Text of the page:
On her first day at Mohawk back in 1979, Irene McNeil ’81 was surprised to find herself the only woman in her Transportation Engineering Technology class. She has since enjoyed more than 30 years in the transportation business, including a career highlight - becoming the first female General Manager at Markham Transit, a public transit agency in York Region.
Having a natural curiosity about geography, combined with an interest in the socio-economic forces that shape our environment, the Mohawk program seemed a good fit. It didn’t occur to her that this was not a typical career path for women at the time. Decades later, after enjoying a full career in transportation, she looks back at the various ways she was able to excel in a male-dominated field, looking to both male and female leaders as mentors, and becoming a mentor to many herself.
Upon graduation, from what she described as a “challenging but rewarding” program, she and her classmates were all able to land jobs directly out of school. Her educational path continued at the University of Waterloo where she was able to transfer her college credits to obtain a degree in Environmental Studies in half the usual time.
Her successful career in both transportation and public transit culminated in the position of Director of Strategic Policy & Business Planning for the Regional transportation department in York Region (just north of Toronto). “That is where it became really evident to me how critical good transportation policy and strategic infrastructure investment is to smart urban development. Effective traffic operations, a well-planned public transit network and smart development are critical to a balanced urban economy. ” she shares.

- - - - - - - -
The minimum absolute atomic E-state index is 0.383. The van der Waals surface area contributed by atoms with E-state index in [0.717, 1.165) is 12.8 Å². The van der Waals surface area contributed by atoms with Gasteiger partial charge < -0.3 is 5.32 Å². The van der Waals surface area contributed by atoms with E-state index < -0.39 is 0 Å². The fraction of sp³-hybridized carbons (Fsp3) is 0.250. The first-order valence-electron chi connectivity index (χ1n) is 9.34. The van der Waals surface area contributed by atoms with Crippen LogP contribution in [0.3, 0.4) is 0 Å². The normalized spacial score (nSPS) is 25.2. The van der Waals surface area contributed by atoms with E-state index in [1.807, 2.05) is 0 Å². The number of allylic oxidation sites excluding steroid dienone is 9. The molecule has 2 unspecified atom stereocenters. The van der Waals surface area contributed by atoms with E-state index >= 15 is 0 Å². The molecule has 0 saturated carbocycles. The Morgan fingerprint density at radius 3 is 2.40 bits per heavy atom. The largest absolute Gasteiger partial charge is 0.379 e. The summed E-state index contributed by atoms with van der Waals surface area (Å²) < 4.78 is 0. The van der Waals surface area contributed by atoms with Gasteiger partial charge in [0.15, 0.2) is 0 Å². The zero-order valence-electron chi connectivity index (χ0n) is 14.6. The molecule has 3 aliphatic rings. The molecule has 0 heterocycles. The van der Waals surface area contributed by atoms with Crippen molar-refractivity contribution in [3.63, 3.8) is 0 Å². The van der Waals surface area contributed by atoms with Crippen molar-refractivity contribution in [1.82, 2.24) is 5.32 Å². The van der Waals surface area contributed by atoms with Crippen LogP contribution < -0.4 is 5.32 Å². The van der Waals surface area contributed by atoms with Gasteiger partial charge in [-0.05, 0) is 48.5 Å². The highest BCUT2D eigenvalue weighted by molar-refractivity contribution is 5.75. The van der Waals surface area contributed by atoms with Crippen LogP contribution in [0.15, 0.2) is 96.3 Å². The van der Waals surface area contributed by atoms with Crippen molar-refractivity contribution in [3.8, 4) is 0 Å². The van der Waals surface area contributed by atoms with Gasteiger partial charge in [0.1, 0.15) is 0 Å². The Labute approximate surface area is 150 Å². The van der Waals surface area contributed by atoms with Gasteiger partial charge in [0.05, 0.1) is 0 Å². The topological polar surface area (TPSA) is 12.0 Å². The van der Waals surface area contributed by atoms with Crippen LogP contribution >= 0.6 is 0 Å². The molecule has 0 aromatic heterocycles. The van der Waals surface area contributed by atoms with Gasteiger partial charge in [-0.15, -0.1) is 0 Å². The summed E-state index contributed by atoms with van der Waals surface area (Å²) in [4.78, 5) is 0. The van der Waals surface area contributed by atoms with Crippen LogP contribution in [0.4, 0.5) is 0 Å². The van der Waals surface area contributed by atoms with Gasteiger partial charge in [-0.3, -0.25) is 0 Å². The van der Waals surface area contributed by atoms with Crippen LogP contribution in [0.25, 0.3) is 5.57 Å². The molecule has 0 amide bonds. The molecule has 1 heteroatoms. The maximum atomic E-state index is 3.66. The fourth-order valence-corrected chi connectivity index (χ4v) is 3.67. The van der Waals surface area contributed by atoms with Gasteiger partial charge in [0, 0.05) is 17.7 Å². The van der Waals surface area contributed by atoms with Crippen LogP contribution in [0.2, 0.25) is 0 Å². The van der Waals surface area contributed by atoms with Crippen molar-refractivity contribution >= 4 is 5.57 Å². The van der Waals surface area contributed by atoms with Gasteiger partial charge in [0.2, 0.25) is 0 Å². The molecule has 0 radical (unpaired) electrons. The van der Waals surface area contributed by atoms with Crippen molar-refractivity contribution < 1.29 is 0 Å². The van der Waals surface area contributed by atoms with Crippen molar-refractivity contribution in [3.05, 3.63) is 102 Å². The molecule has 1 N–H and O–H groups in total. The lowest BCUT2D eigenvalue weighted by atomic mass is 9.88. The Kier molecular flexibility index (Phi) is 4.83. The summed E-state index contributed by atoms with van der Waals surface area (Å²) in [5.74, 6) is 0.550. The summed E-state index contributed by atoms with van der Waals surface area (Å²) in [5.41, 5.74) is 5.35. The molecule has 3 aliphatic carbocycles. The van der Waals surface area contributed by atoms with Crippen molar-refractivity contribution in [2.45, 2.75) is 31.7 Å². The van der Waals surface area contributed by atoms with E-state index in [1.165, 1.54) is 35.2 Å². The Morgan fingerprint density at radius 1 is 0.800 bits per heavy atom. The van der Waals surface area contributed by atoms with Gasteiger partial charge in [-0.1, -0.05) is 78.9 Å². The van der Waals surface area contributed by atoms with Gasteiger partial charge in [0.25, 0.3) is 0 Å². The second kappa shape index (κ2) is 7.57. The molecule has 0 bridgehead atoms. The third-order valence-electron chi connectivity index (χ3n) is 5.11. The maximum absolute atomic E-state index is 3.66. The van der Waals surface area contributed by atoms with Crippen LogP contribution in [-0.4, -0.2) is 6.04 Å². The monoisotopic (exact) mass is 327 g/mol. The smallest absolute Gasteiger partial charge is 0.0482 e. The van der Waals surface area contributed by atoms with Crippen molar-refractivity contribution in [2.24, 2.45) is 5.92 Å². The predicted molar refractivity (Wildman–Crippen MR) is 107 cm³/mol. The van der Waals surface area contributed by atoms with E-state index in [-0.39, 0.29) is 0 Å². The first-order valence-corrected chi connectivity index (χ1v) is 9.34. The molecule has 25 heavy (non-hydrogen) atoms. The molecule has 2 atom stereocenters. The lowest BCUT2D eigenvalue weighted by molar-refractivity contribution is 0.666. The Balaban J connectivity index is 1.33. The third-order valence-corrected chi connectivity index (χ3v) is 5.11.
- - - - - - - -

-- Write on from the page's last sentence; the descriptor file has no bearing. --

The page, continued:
While at York Region, she maintained her connection to Mohawk through the hiring of co-op students, many of whom became full-time employees upon their graduation.
When asked to share some advice to students today, Irene thinks, “Having a natural curiosity about your field of study is critical.” She also advises, “regardless of technical skills, a successful student will quickly realize that strong communication skills are crucial.” She continues, “Whether it be with co-workers or the public, clear communication is needed to convey project objectives or the reasons behind sometimes tough, but necessary, decisions.”
She also recalls the value that she experienced in using a collaborative approach, “No matter what one does, there is always a better solution when there is consultation with partners. The end results are always better if there’s a multi-disciplinary approach to problem-solving.”
As she enjoys retirement, Irene is looking for ways to give back and assist the next generation of graduates discover their full potential in a rewarding career. She shares, “The Transportation Engineering Technology program at Mohawk gave me a unique insight into a very specific element of geography and city building. After more than 30 years in the transportation field, I came to understand how incredibly important the movement of people and goods is in shaping cities and regions.”